O'Reilly: You could buy some in bankruptcy court.

Crowe: Yeah, you could buy something later when it's even cheaper or even when it's more distressed. Or maybe wait a little bit longer because you have some efficiency programs you want to get through and you're now all of a sudden starting to generate some cash from these low oil prices, which we are starting to see from some players surprisingly. And once that comes around, that could be a certainly, a more attractive opportunity. I mean when the name Apache came out, what made that so attractive to a lot of people, if you look at Apache's assets they have a very strong presence in Permian Basin.

And the Permian has historically been a huge oil and gas producer for us in the United States and with shale starting to take hold, everyone started to say well, with all that acreage there, somebody that has a decent position in the Permian like Chevron, that could really compound that and become one of the key drivers for them pull in this, in their next wave of development. You know, 2017 a lot of the things that they've been working are starting to wrap up and everyone's starting to wonder what are they going to do next. And somebody like Apache could be a big lever for them to pull later on.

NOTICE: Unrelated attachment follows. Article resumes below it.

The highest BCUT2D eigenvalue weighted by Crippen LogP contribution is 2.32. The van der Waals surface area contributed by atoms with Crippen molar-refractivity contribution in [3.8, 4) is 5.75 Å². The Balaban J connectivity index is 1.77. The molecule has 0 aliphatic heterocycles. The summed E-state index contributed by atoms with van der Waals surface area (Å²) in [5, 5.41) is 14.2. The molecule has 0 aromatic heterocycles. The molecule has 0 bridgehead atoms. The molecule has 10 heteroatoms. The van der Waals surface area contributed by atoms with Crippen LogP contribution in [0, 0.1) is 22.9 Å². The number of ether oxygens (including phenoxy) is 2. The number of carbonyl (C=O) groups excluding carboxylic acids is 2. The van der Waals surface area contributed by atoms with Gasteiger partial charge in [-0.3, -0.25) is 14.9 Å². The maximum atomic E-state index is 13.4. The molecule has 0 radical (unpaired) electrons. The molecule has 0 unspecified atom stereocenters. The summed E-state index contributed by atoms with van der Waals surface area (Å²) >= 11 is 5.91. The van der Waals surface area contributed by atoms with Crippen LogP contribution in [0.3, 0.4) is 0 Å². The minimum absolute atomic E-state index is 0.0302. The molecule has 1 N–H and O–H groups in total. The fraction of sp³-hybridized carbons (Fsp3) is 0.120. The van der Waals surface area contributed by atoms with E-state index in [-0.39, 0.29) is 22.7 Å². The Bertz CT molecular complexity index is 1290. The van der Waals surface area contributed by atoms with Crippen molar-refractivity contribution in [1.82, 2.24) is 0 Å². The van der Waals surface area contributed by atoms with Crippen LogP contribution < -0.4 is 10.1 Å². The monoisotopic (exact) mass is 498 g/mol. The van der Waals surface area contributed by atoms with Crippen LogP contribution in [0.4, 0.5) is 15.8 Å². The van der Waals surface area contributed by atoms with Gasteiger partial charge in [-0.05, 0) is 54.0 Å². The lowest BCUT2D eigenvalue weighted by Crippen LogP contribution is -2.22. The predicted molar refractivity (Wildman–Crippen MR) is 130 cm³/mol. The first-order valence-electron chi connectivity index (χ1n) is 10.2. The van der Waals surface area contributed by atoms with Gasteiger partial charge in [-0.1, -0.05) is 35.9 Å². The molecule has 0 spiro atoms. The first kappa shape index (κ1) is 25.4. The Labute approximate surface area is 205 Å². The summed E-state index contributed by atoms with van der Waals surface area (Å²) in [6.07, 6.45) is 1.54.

O'Reilly: Now you guys may or may not be able to answer this so it's totally fine, but maybe you just take a stab. At what point, and to Taylor's point, he's talking about Exxon's committed the dividend, they want to hold [...], they also need to balance that I assume with just reserve declines. At what point do they need to be like, "Yeah we should probably buy one of the smaller guys just to up our reserves or something?"